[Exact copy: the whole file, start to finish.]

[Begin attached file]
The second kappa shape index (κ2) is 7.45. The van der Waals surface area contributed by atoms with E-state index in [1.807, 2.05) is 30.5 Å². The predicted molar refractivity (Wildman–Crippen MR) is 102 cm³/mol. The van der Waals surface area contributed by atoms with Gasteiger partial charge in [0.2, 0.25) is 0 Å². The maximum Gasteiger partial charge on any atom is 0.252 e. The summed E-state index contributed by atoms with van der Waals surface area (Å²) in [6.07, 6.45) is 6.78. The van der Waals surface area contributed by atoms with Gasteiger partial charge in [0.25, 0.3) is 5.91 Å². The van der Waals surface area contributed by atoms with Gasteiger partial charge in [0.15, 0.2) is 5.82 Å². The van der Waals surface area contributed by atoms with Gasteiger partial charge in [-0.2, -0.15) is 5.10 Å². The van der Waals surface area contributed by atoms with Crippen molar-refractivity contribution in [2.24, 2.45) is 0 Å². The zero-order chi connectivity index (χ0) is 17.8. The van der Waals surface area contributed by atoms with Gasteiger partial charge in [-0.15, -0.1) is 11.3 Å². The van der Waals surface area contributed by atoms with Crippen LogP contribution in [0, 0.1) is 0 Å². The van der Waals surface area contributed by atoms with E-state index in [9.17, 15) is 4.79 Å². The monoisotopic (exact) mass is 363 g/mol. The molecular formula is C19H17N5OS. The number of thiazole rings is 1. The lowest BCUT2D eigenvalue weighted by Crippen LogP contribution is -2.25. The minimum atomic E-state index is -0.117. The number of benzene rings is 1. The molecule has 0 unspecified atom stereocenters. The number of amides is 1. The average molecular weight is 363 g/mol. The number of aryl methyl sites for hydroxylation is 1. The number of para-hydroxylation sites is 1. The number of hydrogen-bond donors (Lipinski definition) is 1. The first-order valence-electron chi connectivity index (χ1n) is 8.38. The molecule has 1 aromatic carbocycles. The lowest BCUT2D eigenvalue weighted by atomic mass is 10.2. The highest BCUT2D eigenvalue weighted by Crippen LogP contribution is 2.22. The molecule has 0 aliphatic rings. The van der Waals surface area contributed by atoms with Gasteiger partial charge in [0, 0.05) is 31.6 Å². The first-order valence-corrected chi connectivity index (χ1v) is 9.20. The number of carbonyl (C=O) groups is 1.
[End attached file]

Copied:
The second kappa shape index (κ2) is 7.45. The van der Waals surface area contributed by atoms with E-state index in [1.807, 2.05) is 30.5 Å². The predicted molar refractivity (Wildman–Crippen MR) is 102 cm³/mol. The van der Waals surface area contributed by atoms with Gasteiger partial charge in [0.2, 0.25) is 0 Å². The maximum Gasteiger partial charge on any atom is 0.252 e. The summed E-state index contributed by atoms with van der Waals surface area (Å²) in [6.07, 6.45) is 6.78. The van der Waals surface area contributed by atoms with Gasteiger partial charge in [0.25, 0.3) is 5.91 Å². The van der Waals surface area contributed by atoms with Gasteiger partial charge in [0.15, 0.2) is 5.82 Å². The van der Waals surface area contributed by atoms with Gasteiger partial charge in [-0.2, -0.15) is 5.10 Å². The van der Waals surface area contributed by atoms with Crippen molar-refractivity contribution in [2.24, 2.45) is 0 Å². The zero-order chi connectivity index (χ0) is 17.8. The van der Waals surface area contributed by atoms with Gasteiger partial charge in [-0.15, -0.1) is 11.3 Å². The van der Waals surface area contributed by atoms with Crippen LogP contribution in [0, 0.1) is 0 Å². The van der Waals surface area contributed by atoms with E-state index in [9.17, 15) is 4.79 Å². The monoisotopic (exact) mass is 363 g/mol. The molecular formula is C19H17N5OS. The number of thiazole rings is 1. The lowest BCUT2D eigenvalue weighted by Crippen LogP contribution is -2.25. The minimum atomic E-state index is -0.117. The number of benzene rings is 1. The molecule has 0 unspecified atom stereocenters. The number of amides is 1. The average molecular weight is 363 g/mol. The number of aryl methyl sites for hydroxylation is 1. The number of para-hydroxylation sites is 1. The number of hydrogen-bond donors (Lipinski definition) is 1. The first-order valence-electron chi connectivity index (χ1n) is 8.38. The molecule has 1 aromatic carbocycles. The lowest BCUT2D eigenvalue weighted by atomic mass is 10.2. The highest BCUT2D eigenvalue weighted by Crippen LogP contribution is 2.22. The molecule has 0 aliphatic rings. The van der Waals surface area contributed by atoms with Gasteiger partial charge in [0, 0.05) is 31.6 Å². The first-order valence-corrected chi connectivity index (χ1v) is 9.20. The number of carbonyl (C=O) groups is 1.